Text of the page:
• DeeGee

      Affirmative action – great idea; always poorly executed. In the run-up to the first democratic elections, a more equitable distribution of newly created wealth was much, much more favoured over a nationalisation of existing wealth (admittedly, those favouring such a policy were the ones holding the wealth). What we have found is that affirmative action, BEE, B-BEE (or whatever it’s called these days) has only really shifted wealth to those in Luthuli House. And that’s the really shameful thing. Smuts Ngonyama was absolutely right when we said ‘we didn’t struggle to be poor’ (or words to that effect), since that appears to be the attitude of the folks in Luthuli House. This me-first attitude has meant that affirmative action could never succeed and will never succeed (along with bernpm’s points about skills and experience. And the state of primary and secondary education in this country to a large degree ensures that will continue for the foreseeable future).

      I also have an issue with this sense of entitlement amongst certain people (both govt and private sector). Take, for example, this case of the Northern Cape Premier allegedly spending R50k on food in her first 10 weeks in office. My favourite quote (from the Premier herself): “How would we have eaten if we didn’t use taxpayers’ money?”. The mind boggles. That’s what Luthuli House puts forward. No accountability. No pride. No shame. And incompetence at its finest.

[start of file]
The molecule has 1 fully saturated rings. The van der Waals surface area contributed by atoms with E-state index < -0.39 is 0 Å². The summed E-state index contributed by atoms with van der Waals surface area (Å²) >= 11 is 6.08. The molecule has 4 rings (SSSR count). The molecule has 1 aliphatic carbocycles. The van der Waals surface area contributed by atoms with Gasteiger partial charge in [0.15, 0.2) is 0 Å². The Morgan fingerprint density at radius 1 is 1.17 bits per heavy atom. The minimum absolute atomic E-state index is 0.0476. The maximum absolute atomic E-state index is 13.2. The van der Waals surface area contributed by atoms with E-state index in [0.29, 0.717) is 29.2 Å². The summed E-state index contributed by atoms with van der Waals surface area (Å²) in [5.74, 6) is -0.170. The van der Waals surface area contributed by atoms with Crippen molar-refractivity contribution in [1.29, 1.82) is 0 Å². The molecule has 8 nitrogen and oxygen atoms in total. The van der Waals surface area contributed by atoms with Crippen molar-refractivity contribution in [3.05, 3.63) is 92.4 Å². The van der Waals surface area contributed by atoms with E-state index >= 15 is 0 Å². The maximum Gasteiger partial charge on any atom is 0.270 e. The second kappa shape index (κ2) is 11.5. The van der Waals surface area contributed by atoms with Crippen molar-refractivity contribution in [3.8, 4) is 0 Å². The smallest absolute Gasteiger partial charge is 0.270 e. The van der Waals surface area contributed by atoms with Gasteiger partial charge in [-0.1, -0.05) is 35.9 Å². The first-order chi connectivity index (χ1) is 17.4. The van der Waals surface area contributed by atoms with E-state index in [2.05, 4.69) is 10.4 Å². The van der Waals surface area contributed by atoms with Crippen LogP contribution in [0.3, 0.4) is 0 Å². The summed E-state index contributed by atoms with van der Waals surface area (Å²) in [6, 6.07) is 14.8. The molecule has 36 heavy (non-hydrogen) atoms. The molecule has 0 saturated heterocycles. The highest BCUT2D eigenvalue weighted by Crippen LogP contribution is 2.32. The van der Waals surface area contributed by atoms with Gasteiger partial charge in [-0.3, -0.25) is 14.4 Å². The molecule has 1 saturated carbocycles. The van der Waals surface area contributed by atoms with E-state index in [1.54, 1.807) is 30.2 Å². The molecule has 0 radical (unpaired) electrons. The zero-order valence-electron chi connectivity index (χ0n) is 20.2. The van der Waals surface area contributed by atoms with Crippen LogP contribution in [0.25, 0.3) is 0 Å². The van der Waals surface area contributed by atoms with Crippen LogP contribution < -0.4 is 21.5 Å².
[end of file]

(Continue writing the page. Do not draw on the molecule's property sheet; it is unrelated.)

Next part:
• Tofolux

      @Brent & Marius & et al, is it to “B” or is it to “D”? Simple question.

    • The Creator

      So, basically, the leader of the DA (the boss of Anglo American, incidentally) was promoting the same corporate whitewash in the 1990s that the DA and mining industry promotes today? What a surprise.

    • Rory Short